The U.S. Department of Education and other federal agencies work to ensure that 50 million students in K-12 public schools have access to a safe, quality education. However, a history of discriminatory practices has contributed to inequities in education, which are intertwined with disparities in wealth, income, and housing. Moreover, there are ongoing concerns about the safety and well-being of all students. To help address these issues, Education should strengthen its oversight of key programs, policies, and data collections.
- The COVID-19 pandemic disrupted learning for millions of students during the 2020-21 school year. Certain student populations were more likely to face significant obstacles to learning in a virtual environment—such as high-poverty students and students learning English. Some children also never attended class during the 2020-2021 school year.
- As the COVID-19 pandemic has led to increased use of remote education, K-12 schools across the nation have increasingly reported ransomware and other types of cyberattacks. Federal agencies offer products and services to help schools prevent and respond to cyberattacks. But Education's plan for addressing risks to schools was issued in 2010 and needs an update to deal with changing cybersecurity risks.
- The U.S. is experiencing a shortage of teachers – a problem that worsened during the COVID-19 pandemic amid reports of teachers leaving the profession, fewer new teachers entering, and schools struggling to hire teachers. While Education has introduced a strategy to address these issues, progress can be made to ensure its efforts are working.
- While nearly all public school districts require students to adhere to dress codes, concerns about equity in school dress codes have included the detrimental effects of removing students from the classroom for dress code violations. A review of a nationally representative sample of public school district dress codes revealed school dress codes more frequently restrict items typically worn by girls. Additionally, rules about hair and head coverings can disproportionately affect Black students and those of certain religions and cultures.
- School districts spend billions of dollars a year (primarily from local government sources) on building and renovating facilities at the nearly 100,000 K-12 public schools nationwide. A survey of school facilities brought up common issues and priorities, such as improving security, expanding technology, and addressing health hazards. Additionally, about half of districts reported needing to update or replace multiple systems like heating, ventilation, and air conditioning (HVAC) or plumbing. Accessing public school facilities was also reported as a challenge, with survey results showing that two-thirds of school districts had facilities with physical barriers that may limit access for students with disabilities.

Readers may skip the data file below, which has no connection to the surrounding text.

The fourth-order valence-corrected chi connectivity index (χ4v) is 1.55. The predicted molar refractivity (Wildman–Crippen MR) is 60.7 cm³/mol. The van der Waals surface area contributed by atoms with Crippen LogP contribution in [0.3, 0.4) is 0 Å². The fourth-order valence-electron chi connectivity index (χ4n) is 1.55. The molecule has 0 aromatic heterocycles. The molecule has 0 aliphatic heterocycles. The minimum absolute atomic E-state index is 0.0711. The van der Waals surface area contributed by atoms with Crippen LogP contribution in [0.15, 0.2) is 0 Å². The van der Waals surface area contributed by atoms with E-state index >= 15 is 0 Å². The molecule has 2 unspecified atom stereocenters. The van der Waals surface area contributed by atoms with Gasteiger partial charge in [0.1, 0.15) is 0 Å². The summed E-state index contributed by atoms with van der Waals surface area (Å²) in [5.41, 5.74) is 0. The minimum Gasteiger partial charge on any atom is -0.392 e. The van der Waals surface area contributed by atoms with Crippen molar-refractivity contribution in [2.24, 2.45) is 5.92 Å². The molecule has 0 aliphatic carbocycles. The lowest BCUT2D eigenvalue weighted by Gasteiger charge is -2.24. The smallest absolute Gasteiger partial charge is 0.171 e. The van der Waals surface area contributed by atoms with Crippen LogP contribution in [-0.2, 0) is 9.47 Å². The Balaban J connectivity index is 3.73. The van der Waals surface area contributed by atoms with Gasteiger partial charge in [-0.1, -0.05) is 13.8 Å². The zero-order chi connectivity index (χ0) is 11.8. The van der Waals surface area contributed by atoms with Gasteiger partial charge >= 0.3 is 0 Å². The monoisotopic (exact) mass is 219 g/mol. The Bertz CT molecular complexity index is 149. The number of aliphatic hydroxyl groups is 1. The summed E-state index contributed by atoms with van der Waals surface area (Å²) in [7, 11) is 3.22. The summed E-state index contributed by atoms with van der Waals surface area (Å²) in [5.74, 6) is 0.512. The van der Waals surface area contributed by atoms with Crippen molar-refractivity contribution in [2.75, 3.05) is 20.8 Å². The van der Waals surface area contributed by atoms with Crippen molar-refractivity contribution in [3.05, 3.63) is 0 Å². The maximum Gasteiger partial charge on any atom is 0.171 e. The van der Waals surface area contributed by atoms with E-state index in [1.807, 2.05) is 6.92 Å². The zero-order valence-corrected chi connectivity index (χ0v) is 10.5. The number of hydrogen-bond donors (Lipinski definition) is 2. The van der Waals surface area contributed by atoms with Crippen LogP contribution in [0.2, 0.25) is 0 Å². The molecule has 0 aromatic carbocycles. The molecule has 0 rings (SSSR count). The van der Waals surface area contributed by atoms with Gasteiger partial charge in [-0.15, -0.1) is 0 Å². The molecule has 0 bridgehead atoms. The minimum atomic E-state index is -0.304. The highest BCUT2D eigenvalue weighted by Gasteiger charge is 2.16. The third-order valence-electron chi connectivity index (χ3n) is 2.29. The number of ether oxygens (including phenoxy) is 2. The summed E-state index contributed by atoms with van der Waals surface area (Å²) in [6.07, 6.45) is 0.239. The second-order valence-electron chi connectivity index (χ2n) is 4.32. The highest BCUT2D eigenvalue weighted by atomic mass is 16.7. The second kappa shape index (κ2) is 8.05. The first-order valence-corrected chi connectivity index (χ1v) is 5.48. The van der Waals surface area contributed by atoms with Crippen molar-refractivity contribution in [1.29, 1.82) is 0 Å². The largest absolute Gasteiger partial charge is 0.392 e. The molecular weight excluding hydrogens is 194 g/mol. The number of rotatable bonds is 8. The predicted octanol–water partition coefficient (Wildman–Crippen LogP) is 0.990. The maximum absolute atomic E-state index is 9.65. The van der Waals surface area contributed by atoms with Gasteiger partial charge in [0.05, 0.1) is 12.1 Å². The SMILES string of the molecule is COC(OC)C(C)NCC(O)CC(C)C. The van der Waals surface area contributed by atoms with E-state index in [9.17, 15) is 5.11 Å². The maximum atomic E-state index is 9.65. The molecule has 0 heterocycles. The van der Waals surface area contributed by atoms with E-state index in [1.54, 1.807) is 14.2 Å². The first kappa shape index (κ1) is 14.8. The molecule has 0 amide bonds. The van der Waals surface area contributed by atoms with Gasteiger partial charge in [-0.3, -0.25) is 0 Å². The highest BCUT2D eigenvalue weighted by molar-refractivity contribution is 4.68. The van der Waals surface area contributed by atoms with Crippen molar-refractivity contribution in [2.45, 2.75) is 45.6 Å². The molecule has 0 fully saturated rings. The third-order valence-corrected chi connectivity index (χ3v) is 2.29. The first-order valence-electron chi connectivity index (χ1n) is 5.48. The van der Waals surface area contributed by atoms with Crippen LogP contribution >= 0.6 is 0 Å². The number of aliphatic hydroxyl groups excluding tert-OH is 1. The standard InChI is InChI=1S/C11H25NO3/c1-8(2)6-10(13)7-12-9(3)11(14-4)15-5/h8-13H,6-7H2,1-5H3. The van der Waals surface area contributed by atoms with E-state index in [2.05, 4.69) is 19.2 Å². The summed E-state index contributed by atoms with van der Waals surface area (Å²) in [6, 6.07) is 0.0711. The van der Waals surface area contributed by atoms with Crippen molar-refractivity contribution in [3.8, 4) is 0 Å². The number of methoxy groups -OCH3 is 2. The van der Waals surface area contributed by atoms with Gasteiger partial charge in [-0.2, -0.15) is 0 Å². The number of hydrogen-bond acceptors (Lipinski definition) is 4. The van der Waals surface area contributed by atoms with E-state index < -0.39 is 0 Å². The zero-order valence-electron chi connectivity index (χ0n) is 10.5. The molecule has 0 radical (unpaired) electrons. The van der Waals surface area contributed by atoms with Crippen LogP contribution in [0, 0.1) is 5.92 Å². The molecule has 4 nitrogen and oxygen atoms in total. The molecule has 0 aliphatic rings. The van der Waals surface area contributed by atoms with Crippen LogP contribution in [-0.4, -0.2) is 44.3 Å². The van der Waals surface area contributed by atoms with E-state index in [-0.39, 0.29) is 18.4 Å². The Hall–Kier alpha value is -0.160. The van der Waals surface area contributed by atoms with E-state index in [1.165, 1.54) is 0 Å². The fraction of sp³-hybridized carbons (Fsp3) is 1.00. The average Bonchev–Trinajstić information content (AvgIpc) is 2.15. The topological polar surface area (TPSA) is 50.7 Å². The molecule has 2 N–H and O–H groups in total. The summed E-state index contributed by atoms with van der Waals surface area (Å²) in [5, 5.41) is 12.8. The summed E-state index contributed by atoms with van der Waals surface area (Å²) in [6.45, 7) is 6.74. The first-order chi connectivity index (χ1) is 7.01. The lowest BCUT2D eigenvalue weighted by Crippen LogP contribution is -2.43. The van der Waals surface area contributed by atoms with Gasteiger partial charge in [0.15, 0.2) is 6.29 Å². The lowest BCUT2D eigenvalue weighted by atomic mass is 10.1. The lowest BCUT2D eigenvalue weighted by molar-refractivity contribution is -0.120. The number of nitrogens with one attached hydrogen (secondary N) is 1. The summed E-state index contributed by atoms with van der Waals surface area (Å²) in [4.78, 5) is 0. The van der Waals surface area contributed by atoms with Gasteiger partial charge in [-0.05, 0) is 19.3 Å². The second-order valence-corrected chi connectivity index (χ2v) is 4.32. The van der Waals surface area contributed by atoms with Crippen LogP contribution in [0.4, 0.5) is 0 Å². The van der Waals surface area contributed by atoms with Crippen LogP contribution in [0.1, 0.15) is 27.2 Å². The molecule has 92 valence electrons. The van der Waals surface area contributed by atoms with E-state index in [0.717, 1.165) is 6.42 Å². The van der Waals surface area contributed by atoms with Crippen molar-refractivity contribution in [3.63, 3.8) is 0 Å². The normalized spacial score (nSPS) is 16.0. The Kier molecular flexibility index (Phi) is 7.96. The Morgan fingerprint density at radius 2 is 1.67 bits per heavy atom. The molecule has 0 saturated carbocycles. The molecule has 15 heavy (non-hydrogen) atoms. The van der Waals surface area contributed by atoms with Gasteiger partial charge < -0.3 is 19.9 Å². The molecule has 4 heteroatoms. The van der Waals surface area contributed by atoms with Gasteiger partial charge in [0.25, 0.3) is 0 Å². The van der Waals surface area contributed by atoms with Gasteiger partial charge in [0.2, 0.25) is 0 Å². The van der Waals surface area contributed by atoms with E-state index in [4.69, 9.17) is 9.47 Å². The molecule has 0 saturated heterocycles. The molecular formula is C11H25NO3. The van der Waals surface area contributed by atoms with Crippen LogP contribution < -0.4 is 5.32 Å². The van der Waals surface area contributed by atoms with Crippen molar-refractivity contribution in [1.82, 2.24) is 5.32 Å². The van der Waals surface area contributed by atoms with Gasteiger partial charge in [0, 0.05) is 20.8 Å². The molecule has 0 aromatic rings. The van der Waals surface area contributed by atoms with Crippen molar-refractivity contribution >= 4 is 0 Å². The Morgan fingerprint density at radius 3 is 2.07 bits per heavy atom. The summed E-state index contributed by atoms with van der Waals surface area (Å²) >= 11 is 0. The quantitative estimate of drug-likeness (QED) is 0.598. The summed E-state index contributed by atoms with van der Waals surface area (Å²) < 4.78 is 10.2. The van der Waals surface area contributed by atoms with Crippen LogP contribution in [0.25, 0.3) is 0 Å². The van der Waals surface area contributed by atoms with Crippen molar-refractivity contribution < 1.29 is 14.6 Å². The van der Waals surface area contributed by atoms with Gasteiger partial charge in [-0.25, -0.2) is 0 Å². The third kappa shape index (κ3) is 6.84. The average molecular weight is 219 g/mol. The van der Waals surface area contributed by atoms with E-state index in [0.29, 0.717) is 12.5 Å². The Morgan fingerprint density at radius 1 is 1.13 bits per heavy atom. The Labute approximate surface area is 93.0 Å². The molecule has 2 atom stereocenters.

- Even before the pandemic, virtual public school enrollment was growing—mostly in virtual charter schools. Compared to students in brick-and-mortar public schools, 2018-2019 data showed that a lower percentage of virtual school students took state achievement tests, and their scores were significantly lower. Also, Education officials said the virtual environment makes it harder to monitor attendance. Certain federal funds are allocated using attendance data, so there's a risk that virtual schools could get more or less funding than they should.
- Education requires public school districts to biennially report incidents of restraint (restricting a student’s movement) and seclusion (confining a student to a space alone). However, Education’s data quality checks may not catch misreporting or statistical outliers. For instance, 70% of districts reported 0 incidents of restraint and seclusion, but Education’s quality check only applies to fewer than 100 large districts. Education also doesn’t have a quality check for districts reporting relatively high incident rates—such as one that reported an average of 71 restraint incidents per student per year.
- A review of school shooting data found that half were committed by current or former students. Suburban and rural, wealthier, and low-minority schools had more school-targeted shootings; such shootings were the most fatal and most commonly committed by students. Urban, poor, and high-minority schools had more shootings overall and were more motivated by disputes; these shootings were often committed by non-students or unknown shooters.